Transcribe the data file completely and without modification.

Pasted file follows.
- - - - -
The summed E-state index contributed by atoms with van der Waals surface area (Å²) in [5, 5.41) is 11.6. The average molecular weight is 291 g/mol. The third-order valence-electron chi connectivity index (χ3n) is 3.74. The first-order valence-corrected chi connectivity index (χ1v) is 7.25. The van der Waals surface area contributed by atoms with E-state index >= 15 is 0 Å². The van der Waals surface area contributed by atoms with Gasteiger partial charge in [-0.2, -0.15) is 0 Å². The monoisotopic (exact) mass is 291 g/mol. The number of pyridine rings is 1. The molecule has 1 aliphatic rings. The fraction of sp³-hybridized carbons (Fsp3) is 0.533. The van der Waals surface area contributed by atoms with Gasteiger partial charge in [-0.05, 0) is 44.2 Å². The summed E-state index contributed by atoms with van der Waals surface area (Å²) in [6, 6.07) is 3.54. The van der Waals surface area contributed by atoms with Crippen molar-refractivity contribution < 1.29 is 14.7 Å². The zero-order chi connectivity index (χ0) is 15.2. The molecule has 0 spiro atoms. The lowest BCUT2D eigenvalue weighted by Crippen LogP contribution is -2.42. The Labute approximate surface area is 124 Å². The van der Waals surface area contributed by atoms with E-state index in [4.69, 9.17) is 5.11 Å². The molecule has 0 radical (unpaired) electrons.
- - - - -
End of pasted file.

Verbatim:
The summed E-state index contributed by atoms with van der Waals surface area (Å²) in [5, 5.41) is 11.6. The average molecular weight is 291 g/mol. The third-order valence-electron chi connectivity index (χ3n) is 3.74. The first-order valence-corrected chi connectivity index (χ1v) is 7.25. The van der Waals surface area contributed by atoms with E-state index >= 15 is 0 Å². The van der Waals surface area contributed by atoms with Gasteiger partial charge in [-0.2, -0.15) is 0 Å². The monoisotopic (exact) mass is 291 g/mol. The number of pyridine rings is 1. The molecule has 1 aliphatic rings. The fraction of sp³-hybridized carbons (Fsp3) is 0.533. The van der Waals surface area contributed by atoms with Gasteiger partial charge in [-0.05, 0) is 44.2 Å². The summed E-state index contributed by atoms with van der Waals surface area (Å²) in [6, 6.07) is 3.54. The van der Waals surface area contributed by atoms with Crippen molar-refractivity contribution < 1.29 is 14.7 Å². The zero-order chi connectivity index (χ0) is 15.2. The molecule has 0 spiro atoms. The lowest BCUT2D eigenvalue weighted by Crippen LogP contribution is -2.42. The Labute approximate surface area is 124 Å². The van der Waals surface area contributed by atoms with E-state index in [4.69, 9.17) is 5.11 Å². The molecule has 0 radical (unpaired) electrons.